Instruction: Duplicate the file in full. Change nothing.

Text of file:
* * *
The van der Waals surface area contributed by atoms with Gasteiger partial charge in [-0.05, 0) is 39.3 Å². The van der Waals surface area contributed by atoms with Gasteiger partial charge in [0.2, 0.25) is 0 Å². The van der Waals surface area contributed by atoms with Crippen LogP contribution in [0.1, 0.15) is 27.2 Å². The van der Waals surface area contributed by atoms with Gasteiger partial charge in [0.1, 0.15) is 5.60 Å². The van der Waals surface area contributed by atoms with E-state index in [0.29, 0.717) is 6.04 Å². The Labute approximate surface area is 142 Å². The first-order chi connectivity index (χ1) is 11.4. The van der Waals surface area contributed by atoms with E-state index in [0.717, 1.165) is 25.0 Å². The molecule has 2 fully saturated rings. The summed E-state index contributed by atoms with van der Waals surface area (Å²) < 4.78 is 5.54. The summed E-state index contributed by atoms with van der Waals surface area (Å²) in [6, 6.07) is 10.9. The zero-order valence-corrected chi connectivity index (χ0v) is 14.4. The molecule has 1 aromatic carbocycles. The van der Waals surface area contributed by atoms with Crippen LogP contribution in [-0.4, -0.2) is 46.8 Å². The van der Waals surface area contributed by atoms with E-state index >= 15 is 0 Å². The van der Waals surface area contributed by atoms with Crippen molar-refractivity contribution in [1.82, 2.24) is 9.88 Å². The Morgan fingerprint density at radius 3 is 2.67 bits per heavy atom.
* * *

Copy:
The van der Waals surface area contributed by atoms with Gasteiger partial charge in [-0.05, 0) is 39.3 Å². The van der Waals surface area contributed by atoms with Gasteiger partial charge in [0.2, 0.25) is 0 Å². The van der Waals surface area contributed by atoms with Crippen LogP contribution in [0.1, 0.15) is 27.2 Å². The van der Waals surface area contributed by atoms with Gasteiger partial charge in [0.1, 0.15) is 5.60 Å². The van der Waals surface area contributed by atoms with E-state index in [0.29, 0.717) is 6.04 Å². The Labute approximate surface area is 142 Å². The first-order chi connectivity index (χ1) is 11.4. The van der Waals surface area contributed by atoms with E-state index in [0.717, 1.165) is 25.0 Å². The molecule has 2 fully saturated rings. The summed E-state index contributed by atoms with van der Waals surface area (Å²) < 4.78 is 5.54. The summed E-state index contributed by atoms with van der Waals surface area (Å²) in [6, 6.07) is 10.9. The zero-order valence-corrected chi connectivity index (χ0v) is 14.4. The molecule has 1 aromatic carbocycles. The van der Waals surface area contributed by atoms with Crippen LogP contribution in [-0.4, -0.2) is 46.8 Å². The van der Waals surface area contributed by atoms with E-state index >= 15 is 0 Å². The van der Waals surface area contributed by atoms with Crippen molar-refractivity contribution in [1.82, 2.24) is 9.88 Å². The Morgan fingerprint density at radius 3 is 2.67 bits per heavy atom.